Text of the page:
FROM THE HEART: FOLK ART IN CANADA
Volume 12 Number 1
Few things bear such forceful witness to the human desire to give meaning to existence as that rather amorphous group of domestic implements, mementoes, and genre paintings and carvings known collectively, if somewhat disparagingly, as "folk art."
The work of untrained, often anonymous hands and eyes, folk art is an important thread in the fabric of history. Just as political history viewed as the Battle of Waterloo without the reading of letters left in a Belgian attic represents distortion, so art history viewed as the creation of The Last Supper without an examination of Florentine wedding-chests constitutes restriction. To apprehend life, one must see it whole. Folk art supplies pieces to the picture, pieces that have not yet made it into such conventional repositories of wisdom as galleries or texts on art history.
From the Heart is the handsome catalogue of an exhibition mounted last year by Canada's National Museum of Man, with the assistance of the Allstate Foundation, to help redress matters. Items in the exhibition are mainly contemporary, although some are eighteenth and nineteenth century pieces from the original establishment by Marius Barbeau, who laid down the nucleus of the Museum of Man's collection in the 1920s. Both catalogue and exhibition bring with them some irony. The catalogue, because its grandeur and scrupulous detail, is in marked contrast to the naiveté and impromptu quality of its contents; the exhibition because it patently supports the division between art and life it purports to resist.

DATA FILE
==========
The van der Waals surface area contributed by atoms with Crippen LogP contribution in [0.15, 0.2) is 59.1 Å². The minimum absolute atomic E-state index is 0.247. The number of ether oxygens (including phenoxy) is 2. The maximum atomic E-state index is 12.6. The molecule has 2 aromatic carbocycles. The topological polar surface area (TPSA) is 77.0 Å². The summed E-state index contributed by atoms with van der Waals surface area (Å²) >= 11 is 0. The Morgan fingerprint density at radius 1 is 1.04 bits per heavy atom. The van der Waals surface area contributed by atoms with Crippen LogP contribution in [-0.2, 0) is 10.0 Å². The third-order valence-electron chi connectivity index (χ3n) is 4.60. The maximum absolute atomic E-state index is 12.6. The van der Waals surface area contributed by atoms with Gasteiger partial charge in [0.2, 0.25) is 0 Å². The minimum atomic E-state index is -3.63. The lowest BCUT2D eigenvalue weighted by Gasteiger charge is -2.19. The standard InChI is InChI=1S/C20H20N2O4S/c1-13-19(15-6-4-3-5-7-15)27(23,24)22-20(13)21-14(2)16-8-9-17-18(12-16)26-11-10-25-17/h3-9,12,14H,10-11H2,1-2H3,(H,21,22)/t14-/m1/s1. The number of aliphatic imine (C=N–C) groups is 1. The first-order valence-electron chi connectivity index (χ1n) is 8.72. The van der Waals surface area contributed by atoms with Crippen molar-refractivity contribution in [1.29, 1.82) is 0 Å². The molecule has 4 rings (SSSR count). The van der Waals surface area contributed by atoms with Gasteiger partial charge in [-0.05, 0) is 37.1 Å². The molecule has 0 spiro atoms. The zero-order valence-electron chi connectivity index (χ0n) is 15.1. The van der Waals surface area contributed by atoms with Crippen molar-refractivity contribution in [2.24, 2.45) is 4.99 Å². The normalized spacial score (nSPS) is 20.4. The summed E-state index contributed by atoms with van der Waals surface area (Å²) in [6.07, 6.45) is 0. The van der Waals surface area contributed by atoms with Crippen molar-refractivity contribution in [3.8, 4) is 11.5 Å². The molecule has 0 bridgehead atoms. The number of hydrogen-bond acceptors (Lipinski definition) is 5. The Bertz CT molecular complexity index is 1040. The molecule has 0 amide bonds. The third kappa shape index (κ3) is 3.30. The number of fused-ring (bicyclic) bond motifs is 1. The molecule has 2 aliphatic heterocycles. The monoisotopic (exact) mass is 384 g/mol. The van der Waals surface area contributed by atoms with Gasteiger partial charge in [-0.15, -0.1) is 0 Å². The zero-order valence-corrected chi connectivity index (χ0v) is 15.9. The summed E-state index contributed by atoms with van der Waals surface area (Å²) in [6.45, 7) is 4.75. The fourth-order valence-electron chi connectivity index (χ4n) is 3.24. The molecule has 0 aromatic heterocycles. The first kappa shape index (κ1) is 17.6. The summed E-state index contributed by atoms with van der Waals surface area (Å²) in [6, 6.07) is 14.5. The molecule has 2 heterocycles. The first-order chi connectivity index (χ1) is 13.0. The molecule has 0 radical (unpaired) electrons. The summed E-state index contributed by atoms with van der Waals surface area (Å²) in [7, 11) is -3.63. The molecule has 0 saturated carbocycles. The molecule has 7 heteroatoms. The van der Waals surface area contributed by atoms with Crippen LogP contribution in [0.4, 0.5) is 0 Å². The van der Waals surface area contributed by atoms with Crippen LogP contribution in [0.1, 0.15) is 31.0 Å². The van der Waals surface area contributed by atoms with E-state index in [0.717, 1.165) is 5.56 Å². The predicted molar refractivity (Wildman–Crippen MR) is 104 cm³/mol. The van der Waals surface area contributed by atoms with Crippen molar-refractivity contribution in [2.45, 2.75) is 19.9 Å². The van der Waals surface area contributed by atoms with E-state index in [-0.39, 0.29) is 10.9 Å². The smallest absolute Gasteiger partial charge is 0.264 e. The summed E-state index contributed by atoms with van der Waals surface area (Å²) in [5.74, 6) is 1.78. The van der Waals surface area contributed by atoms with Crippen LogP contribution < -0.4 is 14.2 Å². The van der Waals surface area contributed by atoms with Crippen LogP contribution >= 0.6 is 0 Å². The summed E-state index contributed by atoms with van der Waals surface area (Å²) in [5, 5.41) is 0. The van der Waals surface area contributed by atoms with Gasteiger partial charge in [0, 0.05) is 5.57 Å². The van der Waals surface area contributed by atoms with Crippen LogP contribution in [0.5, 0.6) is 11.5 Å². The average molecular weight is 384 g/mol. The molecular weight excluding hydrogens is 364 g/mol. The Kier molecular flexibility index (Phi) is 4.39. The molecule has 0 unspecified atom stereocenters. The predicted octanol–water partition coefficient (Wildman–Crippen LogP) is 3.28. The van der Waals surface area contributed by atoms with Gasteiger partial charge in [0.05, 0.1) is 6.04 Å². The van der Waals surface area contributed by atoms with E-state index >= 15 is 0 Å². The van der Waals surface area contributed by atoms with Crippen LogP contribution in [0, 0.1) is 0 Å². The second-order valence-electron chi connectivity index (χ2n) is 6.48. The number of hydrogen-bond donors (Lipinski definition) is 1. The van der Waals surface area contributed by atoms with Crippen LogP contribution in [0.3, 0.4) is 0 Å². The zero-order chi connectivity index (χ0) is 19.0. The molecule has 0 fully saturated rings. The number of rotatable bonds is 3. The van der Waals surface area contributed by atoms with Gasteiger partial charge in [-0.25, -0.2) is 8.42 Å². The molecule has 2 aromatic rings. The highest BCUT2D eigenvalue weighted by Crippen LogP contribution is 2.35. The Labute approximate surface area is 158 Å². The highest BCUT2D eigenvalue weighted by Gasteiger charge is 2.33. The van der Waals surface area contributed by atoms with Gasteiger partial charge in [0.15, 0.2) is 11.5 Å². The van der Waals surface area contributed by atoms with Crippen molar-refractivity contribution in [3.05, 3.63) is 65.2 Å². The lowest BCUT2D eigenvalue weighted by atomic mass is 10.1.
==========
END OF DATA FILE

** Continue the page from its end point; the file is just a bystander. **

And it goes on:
Such quibbles aside, From the Heart is a valuable addition to what we know of art and of Canada.
In chapters headed "Reflection," "Commitment," "Fantasy," and one devoted to four "regional" folk artists who are to the tradition what Kenojuak is to Inuit art, the eye is bombarded with eloquent testimony to how devout and whimsical is the human mind, how exact and capricious is its eye, and how sure and clumsy is its hand.
The text is informative, if occasionally patronizing; the photographs are generous, if often curiously under-developed. In sum, however, I would as soon retain this volume as the most sumptuously-prepared monograph on Meissen figurines. Anyone concerned with art, history, or language should want to see it.
J. E. Simpson, Edmonton Public School Board, Edmonton, AB.
1971-1979 | 1980-1985 | 1986-1990 | 1991-1995
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